Merry Stress Management
We’ve all been there. You’re standing in line at a crowded shopping mall, there aren’t enough cashiers, and the line is moving unbelievably slow. It took more than 15 minutes to find a parking spot and now you’re running late but it’s okay because the sound system is blaring Mariah Carey’s “All I want for Christmas is you,” right?
For many, the winter holidays mark a festive but also difficult time. It seems like everything demands our attention. Work deadlines to end off the year, pressure to buy well-received gifts, financial stress, unwanted conversations with family and not to mention the regular regimen of eating healthy and exercising. It’s a unique time because after the holiday season, this stress will go away. It’s the same stress that is also a predictable stress that we have the power to manage. In a survey conducted by Healthline in 2015, 62% of people surveyed reported elevated stress levels during the holidays, while 10% reported no stress whatsoever. Great for that 10%, but what can the majority do to thrive this holiday season?
…62% of people surveyed reported elevated stress levels during the holidays…
1. Making a list, checking it twice
Whether you are naughty or nice, make a list of what needs to be done. By writing it down you effectively declutter your mind and ensures that you don’t forget key tasks. Having your to-do list swirl around in your head will inevitably ensure that random tasks will pop up at the wrong time when you are already doing a million things or when you’re trying to catch some z’s. While pen and paper works the best, you can also use a notes app on your smartphone.
it’s perfectly okay to not be in the Christmas spirit.
2. Channel kind Grinch vibes
The Grinch vibe is to say no. Despite what you are told, it’s perfectly okay to not be in the Christmas spirit. In plain terms, you can say no to obligations/responsibilities. Yes, it is possible to say no from a kind place, unlike the Grinch. Adding obligations to your plate might seems like a good idea to channel the holiday/Christmas spirit, however the spirit should not be draining you or stop you from doing the things that you truly enjoy. This time more than any other time you should protect your valuable time and energy.
Ways to say no:
- “Thank you for thinking of me. I have this project that I am working on right now.”
- “I am fully committed to doing this task before I can take on anything else.”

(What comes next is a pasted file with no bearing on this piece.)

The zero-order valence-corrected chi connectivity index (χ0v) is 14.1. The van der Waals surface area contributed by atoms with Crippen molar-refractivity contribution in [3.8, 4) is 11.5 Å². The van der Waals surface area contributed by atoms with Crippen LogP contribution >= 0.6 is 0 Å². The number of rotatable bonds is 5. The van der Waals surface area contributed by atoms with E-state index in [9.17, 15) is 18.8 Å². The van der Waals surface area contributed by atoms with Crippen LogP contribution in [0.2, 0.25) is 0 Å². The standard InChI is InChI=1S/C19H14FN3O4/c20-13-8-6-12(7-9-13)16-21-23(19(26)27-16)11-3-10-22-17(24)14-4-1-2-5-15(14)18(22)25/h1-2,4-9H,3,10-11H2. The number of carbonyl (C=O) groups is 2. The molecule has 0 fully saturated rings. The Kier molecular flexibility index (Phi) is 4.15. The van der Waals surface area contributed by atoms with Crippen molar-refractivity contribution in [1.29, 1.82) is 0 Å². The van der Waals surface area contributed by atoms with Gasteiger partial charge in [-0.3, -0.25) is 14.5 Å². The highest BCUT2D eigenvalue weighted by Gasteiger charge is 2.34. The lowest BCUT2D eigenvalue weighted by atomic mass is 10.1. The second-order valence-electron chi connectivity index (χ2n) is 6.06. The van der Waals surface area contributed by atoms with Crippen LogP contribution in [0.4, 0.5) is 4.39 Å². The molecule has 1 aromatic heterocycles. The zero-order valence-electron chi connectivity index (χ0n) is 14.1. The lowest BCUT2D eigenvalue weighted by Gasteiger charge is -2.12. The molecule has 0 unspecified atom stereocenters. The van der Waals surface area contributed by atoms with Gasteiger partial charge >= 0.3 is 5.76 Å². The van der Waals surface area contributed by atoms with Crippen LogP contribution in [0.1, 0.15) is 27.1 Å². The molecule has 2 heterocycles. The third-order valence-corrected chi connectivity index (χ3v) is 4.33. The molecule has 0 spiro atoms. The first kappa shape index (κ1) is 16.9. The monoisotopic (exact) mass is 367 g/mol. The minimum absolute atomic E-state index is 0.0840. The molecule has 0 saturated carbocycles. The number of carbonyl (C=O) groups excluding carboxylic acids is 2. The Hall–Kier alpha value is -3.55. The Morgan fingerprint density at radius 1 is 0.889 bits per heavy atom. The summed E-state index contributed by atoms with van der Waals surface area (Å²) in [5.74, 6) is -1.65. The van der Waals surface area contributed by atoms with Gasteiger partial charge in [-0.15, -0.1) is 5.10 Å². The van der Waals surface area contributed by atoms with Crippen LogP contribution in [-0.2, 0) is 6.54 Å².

- “Thank you for inviting me, unfortunately I can’t make it out to the Christmas party this year.”
3. Family time
If it’s uncomfortable to be around family because you may be avoiding some members and/or conversations, then keep in mind that the holidays are a time for families to get together and enjoy each other’s company. Stick to activities that you can jointly enjoy and/or areas of conversation that are of interest to both parties. Be mindful of your words and avoid combative language. Keep in mind that you can have a conversation someone without having the same perspective. Accept that you may not change the other person’s mind which will ease the tension in conversation. When all else fails, you can end a conversation before you see it turning hostile and change the topic to something you do agree upon.
For some people the holidays mark a sad time when there may be missing family members who have passed away. During this time, gift yourself some TLC without isolating yourself. While you don’t have to force yourself to be happy, you can take a walk, get some air, acknowledge your grief and talk to a trusted friend or family member.
4. Deck the halls with self care
Because the holiday season requires us to take on more responsibility than usual, our brain goes into overdrive. It may be acceptable for us to let go of personal health habits to complete other activities (ex: skipping exercise because of late working hours). Your daily routine is how you take care of your mind and body. It may include things such as physical activity, a cup of tea, journaling, getting to bed at a decent hour. Does it make sense to let go of your routine during the most stressful time of year? During the holidays you can keep your mental and physical stability by continuing your self care routine. Things may shift around a bit and you may skip some days but don’t toss your routine out of the window completely.
5. Presents under the tree
Are you also a well-deserving? YES! Be kind to yourself and give yourself a gift every day!
Self care gift ideas:
- Take some time off of work to do something you enjoy
- Sleep in for one day
- Learn something new (ex: new recipe, new way to wrap presents, etc.)
- Reminisce about good memories from the past year
- Reflect on the passing year and make some goals for next year
- Laugh! Watch a comedy show
- Take advantage of your health benefits before the year ends
Stress around the holidays can come out in different ways. For some it can be difficulty concentrating, difficulty making decisions, feeling angry, irritable or out of control, experiencing headaches, poor energy, or body aches and pains. Pay attention to your stress signals and take care of yourself.
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American Psychological Association: https://www.apa.org/helpcenter/holiday-stress.aspx
Havard Medical School: http://neuro.hms.harvard.edu/harvard-mahoney-neuroscience-institute/brain-newsletter/and-brain-series/holiday-stress-and-brain” el_class=”” el_style=”” responsive=””][/bt_dropdown][bt_hr top_spaced=”topSmallSpaced” bottom_spaced=”bottomSemiSpaced” transparent_border=”noBorder” el_class=”” el_style=”” responsive=””][/bt_hr][/bt_column][/bt_row][/bt_section]